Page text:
Update 6/27/12: Bradley wins discovery documents in court, Alexa O’Brien harassed at Ft. Meade
On Monday, June 25, Bradley Manning’s defense won a battle over discovery documents the prosecution has been hiding throughout the trial. Ed Pilkington details the legal victory for the Guardian:
In Monday’s hearing, Coombs crystalised his objections, accusing the prosecution lawyer army Major Ashden Fein of failing to afford Manning a fair trial. “Normally, these games are not played. You hand over discovery and let the facts speak. You don’t play hide the ball, and that’s what the government’s been doing,” Coombs said, according to a report by the Associated Press.
By ordering the prosecution to prepare a “due diligence statement”, the judge is casting a light on what the prosecution has – or has not – done to disclose evidence to the defence. She gave the army until 25 July to draft the statement.
Lind also came down on the side of Manning when she ordered the military prosecutors to hand over to the court so-called “damage assessments” prepared by a range of government agencies including the CIA, FBI, state department and the Office of the National Counterintelligence Executive, Oncix.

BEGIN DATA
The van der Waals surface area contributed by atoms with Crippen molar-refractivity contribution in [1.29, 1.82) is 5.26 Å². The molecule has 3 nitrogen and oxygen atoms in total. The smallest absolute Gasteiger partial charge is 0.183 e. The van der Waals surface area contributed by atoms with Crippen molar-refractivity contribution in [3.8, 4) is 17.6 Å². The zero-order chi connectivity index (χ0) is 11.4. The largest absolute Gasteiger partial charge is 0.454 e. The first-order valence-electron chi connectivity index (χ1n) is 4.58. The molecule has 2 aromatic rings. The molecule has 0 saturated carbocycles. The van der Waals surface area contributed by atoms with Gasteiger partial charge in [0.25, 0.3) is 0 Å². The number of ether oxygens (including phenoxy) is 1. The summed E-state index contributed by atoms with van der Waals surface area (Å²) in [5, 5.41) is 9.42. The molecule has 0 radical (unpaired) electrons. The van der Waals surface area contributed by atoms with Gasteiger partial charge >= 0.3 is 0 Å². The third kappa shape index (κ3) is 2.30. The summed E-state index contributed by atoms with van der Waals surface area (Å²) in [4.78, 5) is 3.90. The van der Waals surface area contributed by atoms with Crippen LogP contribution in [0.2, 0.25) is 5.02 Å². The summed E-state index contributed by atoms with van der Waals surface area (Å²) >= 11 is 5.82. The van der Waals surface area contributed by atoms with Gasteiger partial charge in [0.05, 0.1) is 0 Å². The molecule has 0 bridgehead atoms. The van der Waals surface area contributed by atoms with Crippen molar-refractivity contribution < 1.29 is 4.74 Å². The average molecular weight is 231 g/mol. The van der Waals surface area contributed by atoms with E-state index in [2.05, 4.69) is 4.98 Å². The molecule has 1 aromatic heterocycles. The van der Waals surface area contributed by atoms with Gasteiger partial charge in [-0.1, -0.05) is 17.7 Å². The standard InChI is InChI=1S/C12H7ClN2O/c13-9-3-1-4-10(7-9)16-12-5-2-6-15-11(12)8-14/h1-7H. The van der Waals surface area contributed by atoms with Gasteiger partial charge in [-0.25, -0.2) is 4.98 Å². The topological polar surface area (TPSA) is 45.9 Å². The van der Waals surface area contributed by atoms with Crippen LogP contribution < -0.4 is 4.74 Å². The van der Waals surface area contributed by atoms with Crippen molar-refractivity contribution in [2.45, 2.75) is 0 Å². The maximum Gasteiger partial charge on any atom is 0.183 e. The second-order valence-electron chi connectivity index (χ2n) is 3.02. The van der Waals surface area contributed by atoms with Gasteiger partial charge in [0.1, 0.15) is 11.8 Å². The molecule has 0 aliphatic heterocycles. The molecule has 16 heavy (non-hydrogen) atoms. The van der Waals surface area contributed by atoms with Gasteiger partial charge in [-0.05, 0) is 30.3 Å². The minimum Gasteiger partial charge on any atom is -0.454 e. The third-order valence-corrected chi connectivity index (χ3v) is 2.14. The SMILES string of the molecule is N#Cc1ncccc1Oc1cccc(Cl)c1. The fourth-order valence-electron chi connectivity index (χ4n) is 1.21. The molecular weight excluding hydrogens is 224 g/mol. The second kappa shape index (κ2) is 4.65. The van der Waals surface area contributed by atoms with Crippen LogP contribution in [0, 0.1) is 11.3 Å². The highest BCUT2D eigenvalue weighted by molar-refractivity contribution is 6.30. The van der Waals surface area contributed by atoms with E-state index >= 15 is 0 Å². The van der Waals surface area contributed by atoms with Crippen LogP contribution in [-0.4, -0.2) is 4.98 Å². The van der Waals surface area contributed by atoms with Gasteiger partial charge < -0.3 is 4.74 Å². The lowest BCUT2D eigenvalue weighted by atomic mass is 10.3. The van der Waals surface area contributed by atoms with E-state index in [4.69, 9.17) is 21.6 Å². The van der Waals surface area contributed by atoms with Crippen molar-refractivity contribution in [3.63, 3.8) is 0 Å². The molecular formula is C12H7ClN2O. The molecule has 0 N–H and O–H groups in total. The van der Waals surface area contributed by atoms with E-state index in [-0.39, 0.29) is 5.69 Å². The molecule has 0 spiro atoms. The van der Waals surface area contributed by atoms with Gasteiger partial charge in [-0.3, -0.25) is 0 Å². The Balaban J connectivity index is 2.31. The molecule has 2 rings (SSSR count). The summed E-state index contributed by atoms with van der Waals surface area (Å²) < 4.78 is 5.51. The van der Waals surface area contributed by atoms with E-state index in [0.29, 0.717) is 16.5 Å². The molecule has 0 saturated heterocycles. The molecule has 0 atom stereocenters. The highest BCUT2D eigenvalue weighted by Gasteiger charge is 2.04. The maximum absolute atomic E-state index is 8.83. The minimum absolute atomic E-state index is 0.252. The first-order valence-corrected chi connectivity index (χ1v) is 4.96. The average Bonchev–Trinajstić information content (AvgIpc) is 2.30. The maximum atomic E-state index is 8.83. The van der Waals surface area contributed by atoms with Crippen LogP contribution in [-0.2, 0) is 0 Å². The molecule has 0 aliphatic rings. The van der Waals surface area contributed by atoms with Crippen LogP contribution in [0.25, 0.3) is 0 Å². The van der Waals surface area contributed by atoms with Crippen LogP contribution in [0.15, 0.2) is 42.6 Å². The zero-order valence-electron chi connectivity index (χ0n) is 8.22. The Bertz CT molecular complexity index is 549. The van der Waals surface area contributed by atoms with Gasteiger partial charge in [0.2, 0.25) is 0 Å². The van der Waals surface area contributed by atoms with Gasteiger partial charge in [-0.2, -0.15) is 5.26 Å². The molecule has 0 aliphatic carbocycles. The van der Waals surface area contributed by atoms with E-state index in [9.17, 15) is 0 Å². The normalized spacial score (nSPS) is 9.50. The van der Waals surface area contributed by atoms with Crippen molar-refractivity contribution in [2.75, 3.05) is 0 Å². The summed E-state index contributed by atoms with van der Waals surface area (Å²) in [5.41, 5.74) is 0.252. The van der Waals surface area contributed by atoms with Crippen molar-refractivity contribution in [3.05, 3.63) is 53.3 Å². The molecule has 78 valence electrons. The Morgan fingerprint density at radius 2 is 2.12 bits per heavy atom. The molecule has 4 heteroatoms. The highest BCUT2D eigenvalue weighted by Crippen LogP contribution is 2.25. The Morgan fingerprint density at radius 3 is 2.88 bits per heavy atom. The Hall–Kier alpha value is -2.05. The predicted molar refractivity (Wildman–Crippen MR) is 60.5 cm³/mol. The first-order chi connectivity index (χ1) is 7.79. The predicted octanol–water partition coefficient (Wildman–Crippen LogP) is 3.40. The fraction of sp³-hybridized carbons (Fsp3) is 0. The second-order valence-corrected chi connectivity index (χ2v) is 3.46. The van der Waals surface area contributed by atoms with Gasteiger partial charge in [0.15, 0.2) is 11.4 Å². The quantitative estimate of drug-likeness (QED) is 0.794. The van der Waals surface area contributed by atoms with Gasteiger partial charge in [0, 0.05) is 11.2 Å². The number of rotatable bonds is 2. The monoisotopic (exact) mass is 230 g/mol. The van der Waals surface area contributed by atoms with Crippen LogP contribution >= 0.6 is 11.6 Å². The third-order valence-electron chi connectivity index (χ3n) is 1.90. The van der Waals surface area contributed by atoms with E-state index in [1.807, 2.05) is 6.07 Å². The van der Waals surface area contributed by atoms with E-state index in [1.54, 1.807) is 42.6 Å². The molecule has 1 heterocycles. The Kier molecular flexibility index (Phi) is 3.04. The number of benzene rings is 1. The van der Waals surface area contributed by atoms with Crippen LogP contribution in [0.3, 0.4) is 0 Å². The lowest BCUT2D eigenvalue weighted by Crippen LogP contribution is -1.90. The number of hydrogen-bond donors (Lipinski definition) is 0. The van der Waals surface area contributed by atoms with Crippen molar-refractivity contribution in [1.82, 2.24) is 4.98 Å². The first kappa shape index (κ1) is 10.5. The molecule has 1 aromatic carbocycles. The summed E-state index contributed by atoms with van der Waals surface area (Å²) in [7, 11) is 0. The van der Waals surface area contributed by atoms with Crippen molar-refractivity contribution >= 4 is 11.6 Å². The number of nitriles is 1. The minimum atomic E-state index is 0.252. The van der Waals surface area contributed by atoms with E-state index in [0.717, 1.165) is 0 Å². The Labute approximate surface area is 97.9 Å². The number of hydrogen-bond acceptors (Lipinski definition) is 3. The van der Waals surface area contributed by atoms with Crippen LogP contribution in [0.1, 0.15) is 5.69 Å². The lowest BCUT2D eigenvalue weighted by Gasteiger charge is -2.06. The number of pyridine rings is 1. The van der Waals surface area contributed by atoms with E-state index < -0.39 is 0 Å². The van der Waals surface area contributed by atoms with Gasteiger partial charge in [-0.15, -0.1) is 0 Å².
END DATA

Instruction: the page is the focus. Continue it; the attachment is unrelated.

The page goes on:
Kevin Gosztola further discussed the due diligence order with RT:
Journalist Alexa O’Brien was threatened with arrest and loss of credentials for investigating at Fort Meade. O’Brien, who has covered Bradley Manning’s trial in detail from its inception, was attempting to learn why the press room at Ft. Meade was closed during Bradley’s most recent motion hearing. When she started asking questions, Ft. Meade personnel told her she was being “disruptive,” that she’d broken rules, and that she could be arrested or have her credentials revoked.
O’Brien recorded audio of her discussions and included the recordings in her report of the incident.
This is far from the first account of journalist-intimidation at Ft. Meade. In fact, working to winnow out media access has been the general rule for Bradley’s trial. Rainey Reitman chronicled early media access problems for the Nation, expanded on by Nathan Fuller.
Shayana Kadidal has written about how the façade of access to Manning’s trial is more insidious than a full media blackout, which would stir controversy whereas choking off access slowly just makes it difficult to cover. Kadidal is a lawyer for the CCR, which is legally petitioning the military for public access to court documents. That petition was rejected, but the CCR is filing an appeal with the Court of Appeals for the Armed Forces.